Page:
So you’re ready for some change?
What To Do Now?
If you have decided to develop an advocacy campaign, you might be wondering what happens next. The tangible result of campaign development is the campaign plan, its product is the functional campaign itself, and its purpose is to reach the campaign goal. The campaign plan is thus made up of sets of tactics arrayed on a timeline, directed by strategic objectives, advancing toward the campaign goal, coordinated and carried out by someone.
However, before the campaign plan can be crafted, the overall context it operates in must first be understood. This is done with an initial assessment of the situation. Then, once the plan is crafted a campaign needs a structure—an entity of some sort that provides the strategic guidance and accountability—to see it through to its goal.
tac·tics (tăk′tĭks) n.
1.The study of the most effective ways of securing objectives set by strategy,
as in deploying and directing troops, ships, and aircraft against an enemy.
2.A procedure or set of maneuvers engaged in to achieve an end, an aim, or a goal.
The ‘ABCs’ of Campaign Development
A good campaign plan allows individual tactical timelines to be adjusted without jeopardizing the overall campaign goal. It adapts to shifting situations but keeps everything on task, moving toward the strategic objective, which has the goal as its primary reference point. From the campaign plan, team or individual work plans can then be derived.
“Strategy without tactics is the slowest route to victory. Tactics without strategy is the noise before defeat.” Sun Tzu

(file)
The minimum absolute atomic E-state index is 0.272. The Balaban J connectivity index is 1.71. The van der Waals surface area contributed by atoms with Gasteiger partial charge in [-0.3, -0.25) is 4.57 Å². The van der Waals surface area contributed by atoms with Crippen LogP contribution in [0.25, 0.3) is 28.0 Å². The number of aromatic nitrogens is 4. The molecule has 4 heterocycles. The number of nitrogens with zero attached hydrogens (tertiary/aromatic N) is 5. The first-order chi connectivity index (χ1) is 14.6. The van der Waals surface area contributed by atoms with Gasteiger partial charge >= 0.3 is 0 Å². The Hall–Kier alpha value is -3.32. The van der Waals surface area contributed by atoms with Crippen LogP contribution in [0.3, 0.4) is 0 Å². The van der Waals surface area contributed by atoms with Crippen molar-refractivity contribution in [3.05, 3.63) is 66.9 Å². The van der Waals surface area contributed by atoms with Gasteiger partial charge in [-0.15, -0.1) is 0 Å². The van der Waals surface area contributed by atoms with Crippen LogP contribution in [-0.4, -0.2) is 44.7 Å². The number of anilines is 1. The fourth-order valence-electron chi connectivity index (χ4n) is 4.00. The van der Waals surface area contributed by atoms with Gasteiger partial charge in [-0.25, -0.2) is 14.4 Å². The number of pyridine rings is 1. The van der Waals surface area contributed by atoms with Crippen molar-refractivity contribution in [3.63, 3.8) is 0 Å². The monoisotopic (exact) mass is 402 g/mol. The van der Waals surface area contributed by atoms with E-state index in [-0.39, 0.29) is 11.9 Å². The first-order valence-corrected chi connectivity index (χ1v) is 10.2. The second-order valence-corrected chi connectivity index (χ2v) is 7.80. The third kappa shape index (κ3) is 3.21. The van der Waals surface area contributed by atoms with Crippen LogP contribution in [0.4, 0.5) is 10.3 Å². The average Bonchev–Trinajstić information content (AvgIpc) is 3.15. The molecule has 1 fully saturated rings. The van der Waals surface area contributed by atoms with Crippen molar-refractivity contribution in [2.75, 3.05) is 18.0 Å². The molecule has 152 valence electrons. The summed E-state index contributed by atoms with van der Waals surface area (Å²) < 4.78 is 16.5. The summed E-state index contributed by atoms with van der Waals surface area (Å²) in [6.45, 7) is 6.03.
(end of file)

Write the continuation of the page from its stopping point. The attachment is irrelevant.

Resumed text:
One straightforward approach to campaign development takes it in three stages: assessment, building the plan, and how to coordinate the campaign-as-an-entity.
Before a campaign can be developed, an assessment is needed to determine some fundamentals: What exactly is the win? Who is the decision-maker? What is the decision date? And lots of particulars: Who most influences the decider? What does the campaign have and need? Who is the opposition? Etc.
Different tools can help answer these questions. Many people are familiar with the ‘SWOT’ analysis that analyzes a situation according to ‘strengths, weaknesses, opportunities and threats.’ The Advocacy Campaign workshops use a modified approach, one that considers four sets of forces or values that are in a dynamic relationship with their counterparts: Opportunities/Challenges, Calendar/Commitment, Allies/Antagonists, and Resources/Deficits. Rather than being only oppositional as suggested by the traditional SWOT analysis, these relate to their counterparts in a more complex manner.
For instance ‘Calendar/Commitment’ looks at the dynamic relationship between the anticipated campaign calendar, external calendars and events, and the level of public engagement–as attention, interest, and enthusiasm. A dynamic relationship between the campaign calendar and the level of commitment it can generate can then be considered, which better allows tactics to be adapted and scheduled accordingly.
All this information can then be plotted in a strategic manner on an Asset Map and a Power Map, which show what a campaign has and has immediate access to as well as how it is connected, via relationships, to the decision-maker. The Overview to Campaign Development workshop covers all these particulars about campaign assessment in detail.